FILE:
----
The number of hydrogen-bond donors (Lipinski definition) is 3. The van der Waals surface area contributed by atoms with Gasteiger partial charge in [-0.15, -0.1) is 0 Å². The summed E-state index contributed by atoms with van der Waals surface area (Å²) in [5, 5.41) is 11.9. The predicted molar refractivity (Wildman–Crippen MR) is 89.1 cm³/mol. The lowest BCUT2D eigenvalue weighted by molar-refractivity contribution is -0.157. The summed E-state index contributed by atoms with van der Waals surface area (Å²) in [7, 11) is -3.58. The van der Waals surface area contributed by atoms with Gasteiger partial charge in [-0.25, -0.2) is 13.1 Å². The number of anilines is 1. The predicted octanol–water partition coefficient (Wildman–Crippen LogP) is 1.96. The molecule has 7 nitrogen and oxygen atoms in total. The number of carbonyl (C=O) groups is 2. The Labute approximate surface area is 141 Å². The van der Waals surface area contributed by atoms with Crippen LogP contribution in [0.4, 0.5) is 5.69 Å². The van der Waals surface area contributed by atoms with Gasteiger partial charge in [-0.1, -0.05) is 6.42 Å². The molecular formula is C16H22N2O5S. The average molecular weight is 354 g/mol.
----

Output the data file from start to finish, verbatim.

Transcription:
The number of hydrogen-bond donors (Lipinski definition) is 3. The van der Waals surface area contributed by atoms with Gasteiger partial charge in [-0.15, -0.1) is 0 Å². The summed E-state index contributed by atoms with van der Waals surface area (Å²) in [5, 5.41) is 11.9. The predicted molar refractivity (Wildman–Crippen MR) is 89.1 cm³/mol. The lowest BCUT2D eigenvalue weighted by molar-refractivity contribution is -0.157. The summed E-state index contributed by atoms with van der Waals surface area (Å²) in [7, 11) is -3.58. The van der Waals surface area contributed by atoms with Gasteiger partial charge in [-0.25, -0.2) is 13.1 Å². The number of anilines is 1. The predicted octanol–water partition coefficient (Wildman–Crippen LogP) is 1.96. The molecule has 7 nitrogen and oxygen atoms in total. The number of carbonyl (C=O) groups is 2. The Labute approximate surface area is 141 Å². The van der Waals surface area contributed by atoms with Crippen LogP contribution in [0.4, 0.5) is 5.69 Å². The van der Waals surface area contributed by atoms with Gasteiger partial charge in [-0.1, -0.05) is 6.42 Å². The molecular formula is C16H22N2O5S. The average molecular weight is 354 g/mol.